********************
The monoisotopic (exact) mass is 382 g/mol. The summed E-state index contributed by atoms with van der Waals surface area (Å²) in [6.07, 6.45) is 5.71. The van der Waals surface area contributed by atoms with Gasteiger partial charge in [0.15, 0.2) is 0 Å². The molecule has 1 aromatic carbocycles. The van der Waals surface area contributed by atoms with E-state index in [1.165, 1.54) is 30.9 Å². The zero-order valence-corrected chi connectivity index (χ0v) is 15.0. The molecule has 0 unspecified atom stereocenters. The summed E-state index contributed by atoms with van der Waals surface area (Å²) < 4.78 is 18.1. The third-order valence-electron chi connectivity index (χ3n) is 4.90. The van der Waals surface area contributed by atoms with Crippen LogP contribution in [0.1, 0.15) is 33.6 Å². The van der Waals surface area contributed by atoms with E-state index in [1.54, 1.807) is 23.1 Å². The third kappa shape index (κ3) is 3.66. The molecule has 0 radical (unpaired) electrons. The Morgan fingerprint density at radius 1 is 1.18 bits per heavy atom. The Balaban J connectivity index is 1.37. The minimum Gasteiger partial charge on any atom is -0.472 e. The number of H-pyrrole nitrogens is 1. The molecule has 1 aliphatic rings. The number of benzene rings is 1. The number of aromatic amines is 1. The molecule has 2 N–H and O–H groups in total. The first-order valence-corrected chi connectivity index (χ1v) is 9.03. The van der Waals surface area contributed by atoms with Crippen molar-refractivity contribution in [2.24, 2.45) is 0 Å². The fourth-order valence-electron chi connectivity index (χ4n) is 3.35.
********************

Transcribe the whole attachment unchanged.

The monoisotopic (exact) mass is 382 g/mol. The summed E-state index contributed by atoms with van der Waals surface area (Å²) in [6.07, 6.45) is 5.71. The van der Waals surface area contributed by atoms with Gasteiger partial charge in [0.15, 0.2) is 0 Å². The molecule has 1 aromatic carbocycles. The van der Waals surface area contributed by atoms with E-state index in [1.165, 1.54) is 30.9 Å². The zero-order valence-corrected chi connectivity index (χ0v) is 15.0. The molecule has 0 unspecified atom stereocenters. The summed E-state index contributed by atoms with van der Waals surface area (Å²) < 4.78 is 18.1. The third-order valence-electron chi connectivity index (χ3n) is 4.90. The van der Waals surface area contributed by atoms with Crippen LogP contribution in [0.1, 0.15) is 33.6 Å². The van der Waals surface area contributed by atoms with E-state index in [1.54, 1.807) is 23.1 Å². The third kappa shape index (κ3) is 3.66. The molecule has 0 radical (unpaired) electrons. The Morgan fingerprint density at radius 1 is 1.18 bits per heavy atom. The Balaban J connectivity index is 1.37. The minimum Gasteiger partial charge on any atom is -0.472 e. The number of H-pyrrole nitrogens is 1. The molecule has 1 aliphatic rings. The number of benzene rings is 1. The number of aromatic amines is 1. The molecule has 2 N–H and O–H groups in total. The first-order valence-corrected chi connectivity index (χ1v) is 9.03. The van der Waals surface area contributed by atoms with Crippen molar-refractivity contribution in [2.24, 2.45) is 0 Å². The fourth-order valence-electron chi connectivity index (χ4n) is 3.35.